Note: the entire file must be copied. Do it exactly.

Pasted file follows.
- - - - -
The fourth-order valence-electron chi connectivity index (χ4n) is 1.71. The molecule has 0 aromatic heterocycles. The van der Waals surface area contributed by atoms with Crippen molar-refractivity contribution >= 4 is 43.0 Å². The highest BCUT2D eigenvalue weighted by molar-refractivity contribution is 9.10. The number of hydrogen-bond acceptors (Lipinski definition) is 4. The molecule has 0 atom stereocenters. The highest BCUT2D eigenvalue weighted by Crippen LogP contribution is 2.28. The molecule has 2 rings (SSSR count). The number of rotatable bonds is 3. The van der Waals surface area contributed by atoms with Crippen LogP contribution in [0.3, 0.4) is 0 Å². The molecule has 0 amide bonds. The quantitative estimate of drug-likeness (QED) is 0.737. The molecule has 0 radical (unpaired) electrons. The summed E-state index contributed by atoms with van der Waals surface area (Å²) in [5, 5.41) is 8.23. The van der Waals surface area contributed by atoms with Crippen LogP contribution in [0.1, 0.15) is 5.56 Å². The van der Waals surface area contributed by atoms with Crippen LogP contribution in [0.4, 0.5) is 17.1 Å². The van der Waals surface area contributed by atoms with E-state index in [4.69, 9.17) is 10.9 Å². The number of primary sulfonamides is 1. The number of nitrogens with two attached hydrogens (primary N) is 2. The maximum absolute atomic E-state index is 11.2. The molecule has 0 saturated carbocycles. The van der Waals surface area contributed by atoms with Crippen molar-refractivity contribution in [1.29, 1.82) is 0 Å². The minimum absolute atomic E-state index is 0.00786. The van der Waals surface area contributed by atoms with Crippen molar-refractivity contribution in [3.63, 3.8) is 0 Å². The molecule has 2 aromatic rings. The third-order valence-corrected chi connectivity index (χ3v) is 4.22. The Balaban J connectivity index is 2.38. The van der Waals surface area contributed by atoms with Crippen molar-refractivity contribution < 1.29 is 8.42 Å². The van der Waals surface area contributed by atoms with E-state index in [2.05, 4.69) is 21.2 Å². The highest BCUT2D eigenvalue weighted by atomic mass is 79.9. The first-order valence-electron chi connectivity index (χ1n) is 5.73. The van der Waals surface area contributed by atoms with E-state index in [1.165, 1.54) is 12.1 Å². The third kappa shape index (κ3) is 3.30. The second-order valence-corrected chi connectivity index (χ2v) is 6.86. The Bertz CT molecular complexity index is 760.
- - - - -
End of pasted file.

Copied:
The fourth-order valence-electron chi connectivity index (χ4n) is 1.71. The molecule has 0 aromatic heterocycles. The van der Waals surface area contributed by atoms with Crippen molar-refractivity contribution >= 4 is 43.0 Å². The highest BCUT2D eigenvalue weighted by molar-refractivity contribution is 9.10. The number of hydrogen-bond acceptors (Lipinski definition) is 4. The molecule has 0 atom stereocenters. The highest BCUT2D eigenvalue weighted by Crippen LogP contribution is 2.28. The molecule has 2 rings (SSSR count). The number of rotatable bonds is 3. The van der Waals surface area contributed by atoms with Crippen LogP contribution in [0.3, 0.4) is 0 Å². The molecule has 0 amide bonds. The quantitative estimate of drug-likeness (QED) is 0.737. The molecule has 0 radical (unpaired) electrons. The summed E-state index contributed by atoms with van der Waals surface area (Å²) in [5, 5.41) is 8.23. The van der Waals surface area contributed by atoms with Crippen LogP contribution in [0.1, 0.15) is 5.56 Å². The van der Waals surface area contributed by atoms with Crippen LogP contribution in [0.4, 0.5) is 17.1 Å². The van der Waals surface area contributed by atoms with E-state index in [4.69, 9.17) is 10.9 Å². The number of primary sulfonamides is 1. The number of nitrogens with two attached hydrogens (primary N) is 2. The maximum absolute atomic E-state index is 11.2. The molecule has 0 saturated carbocycles. The van der Waals surface area contributed by atoms with Crippen molar-refractivity contribution in [1.29, 1.82) is 0 Å². The minimum absolute atomic E-state index is 0.00786. The van der Waals surface area contributed by atoms with Crippen molar-refractivity contribution in [3.63, 3.8) is 0 Å². The molecule has 2 aromatic rings. The third-order valence-corrected chi connectivity index (χ3v) is 4.22. The Balaban J connectivity index is 2.38. The van der Waals surface area contributed by atoms with Crippen molar-refractivity contribution < 1.29 is 8.42 Å². The van der Waals surface area contributed by atoms with E-state index in [2.05, 4.69) is 21.2 Å². The highest BCUT2D eigenvalue weighted by atomic mass is 79.9. The first-order valence-electron chi connectivity index (χ1n) is 5.73. The van der Waals surface area contributed by atoms with E-state index in [1.165, 1.54) is 12.1 Å². The third kappa shape index (κ3) is 3.30. The second-order valence-corrected chi connectivity index (χ2v) is 6.86. The Bertz CT molecular complexity index is 760.